The economic hit caused by Covid threatens to drive up poverty and widen Britain’s health inequalities, Chris Whitty has warned.
The chief medical officer (CMO) said people “on the borderlines of deprivation” were facing more hardship and it could have a “massive impact” on health services in the future.
Speaking at a Downing Street press conference marking a year since the first lockdown, he warned government to “take seriously” the impact of poverty on health.
Several studies, including one by the Health Foundation, have linked deprivation with ill-health and the greater likelihood of developing disease.
The ONS also found last year that people from the poorest parts of England and Wales were twice as likely to die from Covid.
Whitty suggested the economic hit of lockdown will push people “on the borderlines of deprivation” into “more difficult” circumstances.
He added: “And we all know that has a massive impact on long-term health implications, so that could really have quite a long-term implication if we don’t take it seriously.”
The CMO for England said that “Covid has shone a light into areas of healthcare”, adding: “The people who are being affected by Covid now are the same same families, the same places, the same people who are affected by so many other diseases.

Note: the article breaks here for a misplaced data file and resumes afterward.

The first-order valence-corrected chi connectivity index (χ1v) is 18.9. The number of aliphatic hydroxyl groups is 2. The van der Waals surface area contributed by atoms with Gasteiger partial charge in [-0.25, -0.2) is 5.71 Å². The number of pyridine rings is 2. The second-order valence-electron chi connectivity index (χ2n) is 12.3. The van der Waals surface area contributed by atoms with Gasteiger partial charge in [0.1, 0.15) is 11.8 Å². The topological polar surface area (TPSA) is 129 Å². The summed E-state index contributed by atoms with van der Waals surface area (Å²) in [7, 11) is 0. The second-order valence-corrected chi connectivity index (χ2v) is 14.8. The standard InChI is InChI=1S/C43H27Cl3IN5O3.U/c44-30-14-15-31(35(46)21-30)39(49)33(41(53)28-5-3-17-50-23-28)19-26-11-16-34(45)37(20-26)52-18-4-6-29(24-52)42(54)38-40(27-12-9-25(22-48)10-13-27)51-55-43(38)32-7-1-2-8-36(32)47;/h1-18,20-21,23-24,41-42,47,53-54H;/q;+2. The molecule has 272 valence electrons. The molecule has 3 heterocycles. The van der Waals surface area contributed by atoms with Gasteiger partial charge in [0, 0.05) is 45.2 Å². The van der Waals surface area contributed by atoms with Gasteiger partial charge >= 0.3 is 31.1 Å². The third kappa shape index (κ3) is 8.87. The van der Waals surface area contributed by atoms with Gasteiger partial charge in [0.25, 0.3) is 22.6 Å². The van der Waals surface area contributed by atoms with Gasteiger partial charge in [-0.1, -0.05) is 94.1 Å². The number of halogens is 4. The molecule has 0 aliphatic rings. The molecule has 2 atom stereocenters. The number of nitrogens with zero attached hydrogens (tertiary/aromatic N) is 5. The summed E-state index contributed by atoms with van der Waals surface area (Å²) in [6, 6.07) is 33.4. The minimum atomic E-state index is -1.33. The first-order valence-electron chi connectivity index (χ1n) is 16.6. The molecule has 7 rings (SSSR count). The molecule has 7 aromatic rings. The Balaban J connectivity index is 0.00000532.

“I think we really need to look at this very seriously because the same people will be suffering from the diseases of smoking, other diseases of deprivation and so on.
“We’ve really got to take this very seriously as a country and as a community.”
It comes as new data published by the Office for National Statistics underlined 1.7 million were unemployed in January, with 693,000 jobs lost since last February.
Data released on Monday also revealed that a huge life expectancy gap between people in England’s most deprived and most affluent areas.
Healthy life expectancy at birth among men living in the most deprived areas was 52.3 years in 2017 to 2019, compared with 70.7 years among those living in the least deprived areas, the ONS said.
Whitty also said that Covid-19 will remain with us “for the foreseeable future” and the impact on the NHS may be “delayed” due to people putting off routine screening for diseases such as cancer.
“There will be people for example who’ve probably delayed having screening and I would really encourage people to take that up for things like cervical cancer, breast cancer, which run the risk of people having a delayed diagnosis.
“The same will be true for people who’ve not gone for routine or elective care, who normally would.”